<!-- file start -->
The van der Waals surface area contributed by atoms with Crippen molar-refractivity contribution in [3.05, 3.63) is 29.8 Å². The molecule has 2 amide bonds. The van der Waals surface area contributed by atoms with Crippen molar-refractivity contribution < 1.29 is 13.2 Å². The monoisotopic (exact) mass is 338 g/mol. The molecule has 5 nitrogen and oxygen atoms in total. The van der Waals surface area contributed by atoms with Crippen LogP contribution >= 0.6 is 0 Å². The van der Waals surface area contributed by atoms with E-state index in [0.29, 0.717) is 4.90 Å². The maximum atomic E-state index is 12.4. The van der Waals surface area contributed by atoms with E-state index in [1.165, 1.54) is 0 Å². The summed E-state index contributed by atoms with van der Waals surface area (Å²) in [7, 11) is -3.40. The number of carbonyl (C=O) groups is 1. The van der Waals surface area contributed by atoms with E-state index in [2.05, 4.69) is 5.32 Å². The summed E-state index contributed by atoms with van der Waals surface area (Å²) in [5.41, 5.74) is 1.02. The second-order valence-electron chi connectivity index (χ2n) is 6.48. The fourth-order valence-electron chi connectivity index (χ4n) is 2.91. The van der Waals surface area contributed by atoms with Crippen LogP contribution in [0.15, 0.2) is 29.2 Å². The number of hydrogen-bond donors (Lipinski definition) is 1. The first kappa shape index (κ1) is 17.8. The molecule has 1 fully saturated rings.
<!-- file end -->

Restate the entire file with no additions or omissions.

The van der Waals surface area contributed by atoms with Crippen molar-refractivity contribution in [3.05, 3.63) is 29.8 Å². The molecule has 2 amide bonds. The van der Waals surface area contributed by atoms with Crippen molar-refractivity contribution < 1.29 is 13.2 Å². The monoisotopic (exact) mass is 338 g/mol. The molecule has 5 nitrogen and oxygen atoms in total. The van der Waals surface area contributed by atoms with Crippen LogP contribution >= 0.6 is 0 Å². The van der Waals surface area contributed by atoms with E-state index in [0.29, 0.717) is 4.90 Å². The maximum atomic E-state index is 12.4. The van der Waals surface area contributed by atoms with E-state index in [1.165, 1.54) is 0 Å². The summed E-state index contributed by atoms with van der Waals surface area (Å²) in [7, 11) is -3.40. The number of carbonyl (C=O) groups is 1. The van der Waals surface area contributed by atoms with E-state index in [2.05, 4.69) is 5.32 Å². The summed E-state index contributed by atoms with van der Waals surface area (Å²) in [5.41, 5.74) is 1.02. The second-order valence-electron chi connectivity index (χ2n) is 6.48. The fourth-order valence-electron chi connectivity index (χ4n) is 2.91. The van der Waals surface area contributed by atoms with Crippen LogP contribution in [0.15, 0.2) is 29.2 Å². The number of hydrogen-bond donors (Lipinski definition) is 1. The first kappa shape index (κ1) is 17.8. The molecule has 1 fully saturated rings.